Manufacturing a Sailplane

How a High-Performance Sailplane is Manufactured

During my soaring holidays I am often asked to describe how the manufacture of a high-performance sailplane is carried out. I’ll tell a tale out of school, and you will see that it has nothing to do with industrial manufacturing processes, but is good German manual craftsmanship.

Wing Construction

Here is a somewhat simplified description of building a wing. It is built from the outside in. For that we use four large molds per sailplane, the right and left wing upper surfaces and lower surfaces. When a new wing is started the workday of the lacquerer begins at 6 AM, when the first of four UP-gelcoats is sprayed in. That is later the outer coat, which is the first thing not too thinly applied to the mold.

Unfortunately we have to use polyester lacquer, because a PU lacquer, while it would better combine with the epoxy applied later, it would also form droplets on the release agent which has been applied to the  mould, just like the water in a car wash.

At 7 AM, when the actual wing workers arrive, the lacquer is partially dried and quite sticky. Epoxy is then rolled onto this surface and a thin fiberglass layer applied and pressed into the epoxy. The main function of this thin layer is to prevent the structure of the following layers to show through the wing surface. Some manufacturers skip this part of the process, but after a few years a fine diamond shaped structure becomes visible. That we do not want.

Building the Wing

After rolling, the thin fiberglass layer becomes almost invisible, because of the saturation with epoxy. The bond between lacquer and fibers is “wet on wet” so that it can never result in the lacquer peeling off – at worst you could get hairline cracks due to rapid and extreme temperature changes during wave flying.

Next a layer of carbon fiber fabric is put in, which account for most of the strength of the wing surface. The direction of the carbon fiber is diagonal for greater torsion strength. This fabric requires a heavy use of epoxy, about 250 grams per square meter, and is also very expensive. A wing of 11 sqm contains about 46 sqm. carbon fiber. In addition we need 11.5 kg of epoxy. 

Foam is put on the wet outer layer of the carbon fiber fabric. The foam core is made from carefully cut and plates of PVC foam of about 6 mm thickness, which forms the center of the sandwich construction. The foam is carefully prepared , tapered towards the rear, with cut-outs for the dive brake boxes etc. and a machined bed for the spar cap. Furthermore the foam is perforated with a needle roller to better absorb the epoxy. This prevents delaminating.

The spar caps, which must be able to absorb the extremely high tension and compression forces due to the bending of the wings, have been pre-manufactured with the help of a small tooling machine from hundreds of carbon fiber rovings in a special mould. The quality requirement for the spars are very, very high. A single air bubble can condemn a spar cap, and to be sure that it is not inadvertently used again, the quality controller takes his diamond saw and cuts it in half.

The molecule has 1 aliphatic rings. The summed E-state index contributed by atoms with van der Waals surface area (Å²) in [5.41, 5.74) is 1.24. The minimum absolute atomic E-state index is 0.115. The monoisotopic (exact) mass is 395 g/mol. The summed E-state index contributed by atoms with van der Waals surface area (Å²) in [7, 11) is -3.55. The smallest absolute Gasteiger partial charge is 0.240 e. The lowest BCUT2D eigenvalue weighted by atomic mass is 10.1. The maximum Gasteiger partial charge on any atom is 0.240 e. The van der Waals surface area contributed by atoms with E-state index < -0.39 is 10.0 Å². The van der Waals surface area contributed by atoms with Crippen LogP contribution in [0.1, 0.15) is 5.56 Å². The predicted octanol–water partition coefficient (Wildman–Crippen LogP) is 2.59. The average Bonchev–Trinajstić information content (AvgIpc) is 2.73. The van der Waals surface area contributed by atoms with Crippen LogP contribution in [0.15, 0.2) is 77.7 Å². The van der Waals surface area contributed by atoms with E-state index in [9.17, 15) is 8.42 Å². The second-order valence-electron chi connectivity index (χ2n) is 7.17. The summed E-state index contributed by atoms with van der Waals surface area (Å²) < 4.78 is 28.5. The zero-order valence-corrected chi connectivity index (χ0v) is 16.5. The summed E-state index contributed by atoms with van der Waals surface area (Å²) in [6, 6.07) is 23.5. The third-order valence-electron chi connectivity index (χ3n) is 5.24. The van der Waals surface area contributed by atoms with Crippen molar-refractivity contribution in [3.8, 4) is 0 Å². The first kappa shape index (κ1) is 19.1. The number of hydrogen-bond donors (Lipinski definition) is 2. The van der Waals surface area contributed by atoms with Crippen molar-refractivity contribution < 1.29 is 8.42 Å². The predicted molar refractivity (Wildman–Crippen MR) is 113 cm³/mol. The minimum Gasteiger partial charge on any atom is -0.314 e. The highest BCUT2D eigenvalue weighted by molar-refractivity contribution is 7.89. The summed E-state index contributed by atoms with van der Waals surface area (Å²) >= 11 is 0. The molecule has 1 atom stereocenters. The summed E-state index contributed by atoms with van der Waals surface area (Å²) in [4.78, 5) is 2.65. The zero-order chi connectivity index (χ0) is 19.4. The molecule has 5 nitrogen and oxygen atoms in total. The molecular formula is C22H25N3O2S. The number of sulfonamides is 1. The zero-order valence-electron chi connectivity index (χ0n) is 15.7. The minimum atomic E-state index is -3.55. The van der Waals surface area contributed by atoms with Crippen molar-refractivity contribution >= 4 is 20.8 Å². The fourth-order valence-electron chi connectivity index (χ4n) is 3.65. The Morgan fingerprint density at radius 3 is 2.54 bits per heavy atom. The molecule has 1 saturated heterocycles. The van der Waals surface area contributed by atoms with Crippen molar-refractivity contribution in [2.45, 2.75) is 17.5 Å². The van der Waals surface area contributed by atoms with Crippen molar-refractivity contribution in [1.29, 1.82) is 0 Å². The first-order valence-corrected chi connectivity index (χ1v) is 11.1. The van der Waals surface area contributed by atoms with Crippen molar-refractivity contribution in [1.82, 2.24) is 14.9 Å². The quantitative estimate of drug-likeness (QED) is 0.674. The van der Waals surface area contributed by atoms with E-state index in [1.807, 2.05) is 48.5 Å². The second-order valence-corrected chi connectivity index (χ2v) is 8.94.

A lot of labor and material has gone to waste, but fortunately this is a rare occurrence.

The foam core is then fixed, the spar cap put on it, and the inner carbon fiber fabric is layed in, – again diagonally, so that after curing a stable, pressure resistant sandwich is formed. This is followed by a layer of peel ply and a perforated foil pre-epoxied together with the inner carbon fiber fabric. Foil and peel ply are throw-away parts which are later removed, giving the inner wing surface a rough surface, which makes the gluing of the inner parts adhere better.

Now an absorbent cloth is applied to soak up any extra epoxy and to make the removal of air easier, and a plastic foil is used to cover everything, and it is taped to the mold. A few plastic pipe stubs are put in and sealed with plastilin. These are used to suck out the air so that the vacuum forces the entire construction evenly against the mold. At the same time the mold is heated with water so that the wing can cure over night – warm hardening.

In the meanwhile it’s now time to go home. Breakfast and lunch breaks on these days are not dictated by the clock, but must wait until certain processes are complete. There can be no interruption of the process.

When I was “new” I had an interesting experience: I watched a foreman cut the previously mentioned carbon fiber  fabric off a roll apparently without a pattern or tape measure. He then put it into the mold, where it protruded considerably over the edges. This struck me as irregular, using guesswork as a measurement. I was about to go over and asked him to be more careful with material that costs Euro 35.00 per square meter, when he took a roller and began to press the material into the mold. This caused the protruding material to progressively to shrink towards the middle, and especially in the nose the protruding material disappeared one centimeter at time. I was astonished to see that about 10 minutes later the protruding excess had just about disappeared, leaving only about 2 cm of excess material. I went up to him and said: “Unbelievable, how you worked the material. Ten minutes ago I was going to reprimand you for wasting expensive material, but now it fits properly.”  He said: “Mr. Weber, I have been doing this for 25 years.”